It’s been a week of red meat for Trump’s base, but this item is upsetting many Republicans, as I discussed at New York:
[Today] the administration announced plans to reverse decades of restrictions on offshore oil and gas drilling at both ends of the country.
Worse yet, this drill-baby-drill directive coincides with separate administration efforts to get rid of regulations tightly mandating safety measures for oil rigs, including those adopted after the catastrophic Deepwater Horizon oil spill in 2010.
The policy change announcement by Interior Secretary Ryan Zinke was the first step in a review process mandated by Trump in an April 2017 executive order aimed at overturning an Obama administration five-year plan for coastal waters. “After taking public comments on the proposal, officials must revise it and put out a new proposal and then finalize it, a process that could take more than a year,” noted The Hill.
But the initial plan is sweeping in its scope, as the Los Angeles Times reports:
“Interior Secretary Ryan Zinke said the draft five-year leasing plan would commit 90 percent of the nation’s offshore reserves to leasing, with 47 lease sales proposed in 25 of 26 areas off the nation’s coastlines between 2019 and 2024.”
Opposition from Atlantic states that would be affected by the new policies has been sharp and bipartisan. The Washington Post quotes Republican governors Larry Hogan of Maryland, Henry McMaster of South Carolina, and Rick Scott of Florida as joining Democratic governors John Carney of Delaware and Roy Cooper of North Carolina in opposing offshore drilling in the waters near their states. And the senator that Rick Scott may oppose this November, Bill Nelson, is planning to introduce a resolution to block the administration’s drilling-safety deregulation, using the same Congressional Review Act procedure that Republicans deployed to undo some of Obama’s final regulatory acts.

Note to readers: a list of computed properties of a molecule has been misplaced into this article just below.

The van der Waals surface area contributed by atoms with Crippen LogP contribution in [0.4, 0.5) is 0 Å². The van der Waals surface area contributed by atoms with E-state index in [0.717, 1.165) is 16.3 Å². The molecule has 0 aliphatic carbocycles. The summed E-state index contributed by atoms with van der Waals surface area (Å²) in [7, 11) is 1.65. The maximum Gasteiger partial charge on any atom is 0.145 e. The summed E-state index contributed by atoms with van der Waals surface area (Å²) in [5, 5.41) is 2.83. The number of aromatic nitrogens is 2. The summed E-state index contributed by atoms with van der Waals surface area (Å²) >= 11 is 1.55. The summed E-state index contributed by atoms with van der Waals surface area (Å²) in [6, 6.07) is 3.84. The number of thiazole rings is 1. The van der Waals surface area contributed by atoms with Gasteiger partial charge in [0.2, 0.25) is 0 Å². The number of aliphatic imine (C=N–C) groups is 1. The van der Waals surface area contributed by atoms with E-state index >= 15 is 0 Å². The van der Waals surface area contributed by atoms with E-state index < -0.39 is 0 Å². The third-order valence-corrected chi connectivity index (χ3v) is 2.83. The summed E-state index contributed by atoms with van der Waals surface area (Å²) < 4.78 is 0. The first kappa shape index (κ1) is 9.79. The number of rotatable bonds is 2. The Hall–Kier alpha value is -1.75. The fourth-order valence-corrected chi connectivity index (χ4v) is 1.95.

If the administration is serious about reopening wide-scale offshore drilling in California, this could represent a big political headache for Golden State Republicans who are struggling for survival. The leases Zinke is proposing would be the first for the California coast since 1984. And Trump’s original executive order, which didn’t mention California specifically, aroused all sorts of anger. According to the L.A. Times:
“Even the faintest possibility of new oil operations prompted an immediate backlash in the state as environmentalists feared ecological disaster, surfers warned of soiled beaches and politicians promised new measures to block any development.”
Don’t expect the president’s approval ratings to rise in coastal states any time soon, so long as this plan is in place.